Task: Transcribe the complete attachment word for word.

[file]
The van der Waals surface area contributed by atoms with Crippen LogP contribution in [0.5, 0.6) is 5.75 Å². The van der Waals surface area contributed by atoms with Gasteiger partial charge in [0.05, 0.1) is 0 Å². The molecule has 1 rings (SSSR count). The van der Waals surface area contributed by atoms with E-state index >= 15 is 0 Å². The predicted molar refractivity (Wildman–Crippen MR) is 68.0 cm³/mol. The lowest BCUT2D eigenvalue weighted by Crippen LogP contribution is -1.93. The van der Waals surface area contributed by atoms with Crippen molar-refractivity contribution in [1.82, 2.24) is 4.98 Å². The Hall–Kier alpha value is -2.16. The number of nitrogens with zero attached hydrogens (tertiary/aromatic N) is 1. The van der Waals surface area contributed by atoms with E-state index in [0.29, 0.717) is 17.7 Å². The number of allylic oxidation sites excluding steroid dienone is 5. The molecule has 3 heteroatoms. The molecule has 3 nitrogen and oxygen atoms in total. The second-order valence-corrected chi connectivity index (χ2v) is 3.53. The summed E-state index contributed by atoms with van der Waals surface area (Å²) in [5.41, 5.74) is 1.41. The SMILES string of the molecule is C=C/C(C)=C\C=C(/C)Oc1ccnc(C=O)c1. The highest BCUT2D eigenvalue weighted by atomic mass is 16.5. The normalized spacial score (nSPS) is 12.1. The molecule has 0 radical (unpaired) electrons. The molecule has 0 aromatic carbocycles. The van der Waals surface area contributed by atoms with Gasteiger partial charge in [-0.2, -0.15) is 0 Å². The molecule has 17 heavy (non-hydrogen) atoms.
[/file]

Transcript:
The van der Waals surface area contributed by atoms with Crippen LogP contribution in [0.5, 0.6) is 5.75 Å². The van der Waals surface area contributed by atoms with Gasteiger partial charge in [0.05, 0.1) is 0 Å². The molecule has 1 rings (SSSR count). The van der Waals surface area contributed by atoms with E-state index >= 15 is 0 Å². The predicted molar refractivity (Wildman–Crippen MR) is 68.0 cm³/mol. The lowest BCUT2D eigenvalue weighted by Crippen LogP contribution is -1.93. The van der Waals surface area contributed by atoms with Crippen molar-refractivity contribution in [1.82, 2.24) is 4.98 Å². The Hall–Kier alpha value is -2.16. The number of nitrogens with zero attached hydrogens (tertiary/aromatic N) is 1. The van der Waals surface area contributed by atoms with E-state index in [0.29, 0.717) is 17.7 Å². The number of allylic oxidation sites excluding steroid dienone is 5. The molecule has 3 heteroatoms. The molecule has 3 nitrogen and oxygen atoms in total. The second-order valence-corrected chi connectivity index (χ2v) is 3.53. The summed E-state index contributed by atoms with van der Waals surface area (Å²) in [5.41, 5.74) is 1.41. The SMILES string of the molecule is C=C/C(C)=C\C=C(/C)Oc1ccnc(C=O)c1. The highest BCUT2D eigenvalue weighted by atomic mass is 16.5. The normalized spacial score (nSPS) is 12.1. The molecule has 0 radical (unpaired) electrons. The molecule has 0 aromatic carbocycles. The van der Waals surface area contributed by atoms with Gasteiger partial charge in [-0.2, -0.15) is 0 Å². The molecule has 17 heavy (non-hydrogen) atoms.